With once orphans, children from hard places as it were, the teachable part may be severely lacking. So remaining childish long after one would expect these traits to be gone or at least greatly diminished, some children display behaviors more typical of much younger children for much longer. Alternatively, they may exhibit attitudes and behaviors more fitting to a much older person. It is sometimes said that their emotional age and chronological age do not match. This can be a helpful way to look at it when trying to interact with, be more understanding and helpful to one of the children with social/emotional delays. And though you may then take a different approach, similar to how you would with a much younger child, I think it is similarly important to remember the goal of helping them gain the emotional maturity and social appropriateness that they are missing out on. The danger lies in allowing their delays, gaps or disabilities to be an excuse for not progressing to the degree and at the level that they are able.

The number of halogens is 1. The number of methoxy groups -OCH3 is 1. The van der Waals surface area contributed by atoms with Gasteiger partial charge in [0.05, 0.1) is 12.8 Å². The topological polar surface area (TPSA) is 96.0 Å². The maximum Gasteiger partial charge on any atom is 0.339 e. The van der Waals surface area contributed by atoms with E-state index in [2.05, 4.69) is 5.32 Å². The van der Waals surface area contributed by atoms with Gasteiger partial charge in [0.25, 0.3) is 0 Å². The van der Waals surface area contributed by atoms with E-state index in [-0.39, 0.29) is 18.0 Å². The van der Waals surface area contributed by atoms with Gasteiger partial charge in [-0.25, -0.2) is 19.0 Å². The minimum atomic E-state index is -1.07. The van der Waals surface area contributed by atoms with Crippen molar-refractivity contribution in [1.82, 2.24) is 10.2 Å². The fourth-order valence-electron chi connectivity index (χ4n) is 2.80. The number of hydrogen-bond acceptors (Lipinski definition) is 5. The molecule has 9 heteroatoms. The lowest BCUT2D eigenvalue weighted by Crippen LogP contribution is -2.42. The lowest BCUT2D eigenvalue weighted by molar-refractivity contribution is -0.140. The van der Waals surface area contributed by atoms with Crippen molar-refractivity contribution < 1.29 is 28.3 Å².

Rather than having an all or nothing approach adults in the child’s life need to be aware of the limitations and make needed adjustments in their approach to discipline and training. Plus: Re-adjustments may need to be made frequently as well, as you reassess how the child is doing and as new situations and opportunities come up. Though it is a lot of work, this type of thorough planning with all the adults in the child’s circle may help tremendously. It will not be a magic wand and will sometimes seem insufficient. Dealing with the persistent childishness of children who are much older can wear down an adult parent, teacher or caregiver and instead of enjoying the child-like view alongside them we may get cynical and despondent, going through the motions without much felt connection or even more childish ourselves mirroring their behaviors.